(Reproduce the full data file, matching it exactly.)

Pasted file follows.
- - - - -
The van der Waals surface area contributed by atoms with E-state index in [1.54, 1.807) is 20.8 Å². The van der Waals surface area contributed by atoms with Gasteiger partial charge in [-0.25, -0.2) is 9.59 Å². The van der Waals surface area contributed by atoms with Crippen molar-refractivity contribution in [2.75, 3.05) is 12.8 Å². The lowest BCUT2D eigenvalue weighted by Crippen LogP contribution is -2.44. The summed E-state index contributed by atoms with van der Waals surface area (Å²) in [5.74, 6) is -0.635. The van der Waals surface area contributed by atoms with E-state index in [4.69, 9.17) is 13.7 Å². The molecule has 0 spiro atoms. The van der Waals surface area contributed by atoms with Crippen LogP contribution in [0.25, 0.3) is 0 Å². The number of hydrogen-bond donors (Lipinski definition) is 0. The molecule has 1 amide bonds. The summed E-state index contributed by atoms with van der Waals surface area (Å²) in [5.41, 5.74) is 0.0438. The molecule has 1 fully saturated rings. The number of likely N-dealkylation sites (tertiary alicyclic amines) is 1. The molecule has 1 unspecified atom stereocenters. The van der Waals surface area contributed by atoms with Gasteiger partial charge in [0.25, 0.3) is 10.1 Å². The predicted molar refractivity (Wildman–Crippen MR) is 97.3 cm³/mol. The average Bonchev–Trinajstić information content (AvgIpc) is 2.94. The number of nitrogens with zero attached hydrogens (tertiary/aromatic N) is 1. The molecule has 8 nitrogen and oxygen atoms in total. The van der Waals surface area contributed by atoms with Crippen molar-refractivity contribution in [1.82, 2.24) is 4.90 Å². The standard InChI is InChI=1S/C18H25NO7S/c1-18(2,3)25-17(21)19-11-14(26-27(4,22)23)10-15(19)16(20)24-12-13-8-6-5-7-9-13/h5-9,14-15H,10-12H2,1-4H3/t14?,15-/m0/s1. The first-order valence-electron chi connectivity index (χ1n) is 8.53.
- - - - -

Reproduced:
The van der Waals surface area contributed by atoms with E-state index in [1.54, 1.807) is 20.8 Å². The van der Waals surface area contributed by atoms with Gasteiger partial charge in [-0.25, -0.2) is 9.59 Å². The van der Waals surface area contributed by atoms with Crippen molar-refractivity contribution in [2.75, 3.05) is 12.8 Å². The lowest BCUT2D eigenvalue weighted by Crippen LogP contribution is -2.44. The summed E-state index contributed by atoms with van der Waals surface area (Å²) in [5.74, 6) is -0.635. The van der Waals surface area contributed by atoms with E-state index in [4.69, 9.17) is 13.7 Å². The molecule has 0 spiro atoms. The van der Waals surface area contributed by atoms with Crippen LogP contribution in [0.25, 0.3) is 0 Å². The number of hydrogen-bond donors (Lipinski definition) is 0. The molecule has 1 amide bonds. The summed E-state index contributed by atoms with van der Waals surface area (Å²) in [5.41, 5.74) is 0.0438. The molecule has 1 fully saturated rings. The number of likely N-dealkylation sites (tertiary alicyclic amines) is 1. The molecule has 1 unspecified atom stereocenters. The van der Waals surface area contributed by atoms with Gasteiger partial charge in [0.25, 0.3) is 10.1 Å². The predicted molar refractivity (Wildman–Crippen MR) is 97.3 cm³/mol. The average Bonchev–Trinajstić information content (AvgIpc) is 2.94. The number of nitrogens with zero attached hydrogens (tertiary/aromatic N) is 1. The molecule has 8 nitrogen and oxygen atoms in total. The van der Waals surface area contributed by atoms with Crippen molar-refractivity contribution in [1.82, 2.24) is 4.90 Å². The standard InChI is InChI=1S/C18H25NO7S/c1-18(2,3)25-17(21)19-11-14(26-27(4,22)23)10-15(19)16(20)24-12-13-8-6-5-7-9-13/h5-9,14-15H,10-12H2,1-4H3/t14?,15-/m0/s1. The first-order valence-electron chi connectivity index (χ1n) is 8.53.